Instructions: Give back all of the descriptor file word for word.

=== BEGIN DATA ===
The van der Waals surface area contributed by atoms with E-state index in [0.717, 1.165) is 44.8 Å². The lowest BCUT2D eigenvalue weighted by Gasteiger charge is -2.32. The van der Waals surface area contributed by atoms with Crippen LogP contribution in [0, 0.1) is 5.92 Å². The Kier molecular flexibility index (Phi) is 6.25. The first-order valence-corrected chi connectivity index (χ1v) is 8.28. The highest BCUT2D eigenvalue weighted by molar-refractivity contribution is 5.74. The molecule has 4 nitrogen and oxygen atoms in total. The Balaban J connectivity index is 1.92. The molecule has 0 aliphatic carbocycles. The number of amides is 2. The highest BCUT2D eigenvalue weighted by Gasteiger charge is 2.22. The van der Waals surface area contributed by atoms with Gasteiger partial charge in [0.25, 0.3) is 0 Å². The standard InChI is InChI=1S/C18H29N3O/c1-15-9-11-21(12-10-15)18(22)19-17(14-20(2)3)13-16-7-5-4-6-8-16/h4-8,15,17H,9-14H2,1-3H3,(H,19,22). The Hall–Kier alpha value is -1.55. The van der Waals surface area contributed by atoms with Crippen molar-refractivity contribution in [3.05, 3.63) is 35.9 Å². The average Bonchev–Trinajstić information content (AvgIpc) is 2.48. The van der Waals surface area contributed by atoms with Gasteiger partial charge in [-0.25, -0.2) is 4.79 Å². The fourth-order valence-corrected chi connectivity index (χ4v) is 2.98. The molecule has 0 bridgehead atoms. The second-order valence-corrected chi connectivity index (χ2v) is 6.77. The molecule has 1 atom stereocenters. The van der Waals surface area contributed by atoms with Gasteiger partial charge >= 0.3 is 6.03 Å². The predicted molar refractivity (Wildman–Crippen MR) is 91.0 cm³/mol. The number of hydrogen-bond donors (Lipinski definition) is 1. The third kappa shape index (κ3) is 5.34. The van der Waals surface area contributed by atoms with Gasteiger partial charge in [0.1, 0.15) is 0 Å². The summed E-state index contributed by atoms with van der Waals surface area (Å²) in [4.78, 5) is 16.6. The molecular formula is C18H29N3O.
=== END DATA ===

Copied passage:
The van der Waals surface area contributed by atoms with E-state index in [0.717, 1.165) is 44.8 Å². The lowest BCUT2D eigenvalue weighted by Gasteiger charge is -2.32. The van der Waals surface area contributed by atoms with Crippen LogP contribution in [0, 0.1) is 5.92 Å². The Kier molecular flexibility index (Phi) is 6.25. The first-order valence-corrected chi connectivity index (χ1v) is 8.28. The highest BCUT2D eigenvalue weighted by molar-refractivity contribution is 5.74. The molecule has 4 nitrogen and oxygen atoms in total. The Balaban J connectivity index is 1.92. The molecule has 0 aliphatic carbocycles. The number of amides is 2. The highest BCUT2D eigenvalue weighted by Gasteiger charge is 2.22. The van der Waals surface area contributed by atoms with Gasteiger partial charge in [0.25, 0.3) is 0 Å². The standard InChI is InChI=1S/C18H29N3O/c1-15-9-11-21(12-10-15)18(22)19-17(14-20(2)3)13-16-7-5-4-6-8-16/h4-8,15,17H,9-14H2,1-3H3,(H,19,22). The Hall–Kier alpha value is -1.55. The van der Waals surface area contributed by atoms with Crippen molar-refractivity contribution in [3.05, 3.63) is 35.9 Å². The average Bonchev–Trinajstić information content (AvgIpc) is 2.48. The van der Waals surface area contributed by atoms with Gasteiger partial charge in [-0.25, -0.2) is 4.79 Å². The fourth-order valence-corrected chi connectivity index (χ4v) is 2.98. The molecule has 0 bridgehead atoms. The second-order valence-corrected chi connectivity index (χ2v) is 6.77. The molecule has 1 atom stereocenters. The van der Waals surface area contributed by atoms with Gasteiger partial charge >= 0.3 is 6.03 Å². The predicted molar refractivity (Wildman–Crippen MR) is 91.0 cm³/mol. The number of hydrogen-bond donors (Lipinski definition) is 1. The third kappa shape index (κ3) is 5.34. The van der Waals surface area contributed by atoms with Gasteiger partial charge in [0.1, 0.15) is 0 Å². The summed E-state index contributed by atoms with van der Waals surface area (Å²) in [4.78, 5) is 16.6. The molecular formula is C18H29N3O.